Dayton Public Schools increases security due to Monday after-school brawl

Marshall Gorby/Staff
Marshall Gorby/Staff

Dayton Public Schools will have extra personnel at both Dunbar and Thurgood Marshall high schools the rest of this week after a brawl involving about a dozen students happened Monday afternoon at Thurgood.

“We are taking measures to remove those involved,” Superintendent Elizabeth Lolli said. “This is, however, a community issue. Our communities need to step up and stop our youth from responding in these ways. This had nothing to do with school.”

ExplorePolice say fatal crash, juvenile shootings are linked

Lolli said the fight stemmed from an incident over the weekend, possibly at a party, that involved a Dunbar student and a Thurgood student. She said students from Dunbar showed up Monday at Thurgood as school was letting out.

Video reviewed by the Dayton Daily News showed multiple students tackling one another and throwing punches just outside the south side of the school, as a security guard and at least two other school employees tried to intervene.

One person was punched repeatedly as he lay on his back on the concrete sidewalk, before others pulled the attacker off. As the fight occurred around dismissal time, there were a few dozen other people loosely ringing the scene, some participating, some watching and some trying to break it up.

ExploreGraduation ceremonies on tap this year, with tweaks

Lolli said DPS officials are not aware of anyone being hospitalized after the fight, and they referred questions about arrests to the Dayton Police Department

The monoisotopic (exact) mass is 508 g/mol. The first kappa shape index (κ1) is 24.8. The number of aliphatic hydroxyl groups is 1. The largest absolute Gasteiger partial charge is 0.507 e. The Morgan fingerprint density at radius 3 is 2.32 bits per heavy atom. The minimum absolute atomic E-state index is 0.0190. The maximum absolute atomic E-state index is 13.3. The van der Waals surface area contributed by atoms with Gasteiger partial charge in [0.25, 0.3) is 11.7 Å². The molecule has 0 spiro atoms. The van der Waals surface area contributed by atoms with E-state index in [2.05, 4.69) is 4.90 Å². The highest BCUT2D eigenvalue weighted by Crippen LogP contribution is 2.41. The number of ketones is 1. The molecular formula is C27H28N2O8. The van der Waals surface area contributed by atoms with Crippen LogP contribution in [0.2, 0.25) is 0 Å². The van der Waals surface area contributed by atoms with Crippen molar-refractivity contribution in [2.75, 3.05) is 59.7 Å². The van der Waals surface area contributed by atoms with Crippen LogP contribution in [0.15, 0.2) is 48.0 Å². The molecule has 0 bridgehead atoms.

Riverside and Dayton Police have said that multiple violent crimes involving juveniles last week were linked. Dayton Police Lt. Col. Matt Carper called it “back-and-forth retaliation over a recent homicide.”

Police have not commented on whether Monday’s fight was linked to previous violence.

The brief incident report that Dayton Police released from the Thurgood Marshall fight indicated only that an officer went to the school on Tuesday morning to follow up on an assault call. Police officials said they had planned extra patrols around the school Tuesday.

ExploreXenia 14-year-old already earns associates degree

Lolli said early Tuesday that DPS leadership had not sent any communication to parents, saying they still needed more facts about the situation. At Tuesday night’s school board meeting, she said the violence that has been roiling Dayton the past few weeks “moved to some of our schools.”

“It is imperative that we as community members find solutions to the conflicts that many of our children are engaging in,” Lolli said. “I am urging parents and guardians, churches, the city, the police department and the school district to work together to find solutions so we do not lose any more students or children to the violence that’s been occurring.”

School board Vice President Will Smith spoke at length about the issue, saying there needs to be an emphasis placed on the choices people make and the consequences of their actions, because it comes down to saving lives.

“It is safe in DPS schools,” Lolli said. “This issue was after school and caused by a weekend incident. We have extra adults available in the schools to monitor any unusual behaviors. We also have extra support at the end of the day for dismissals.”

In Other News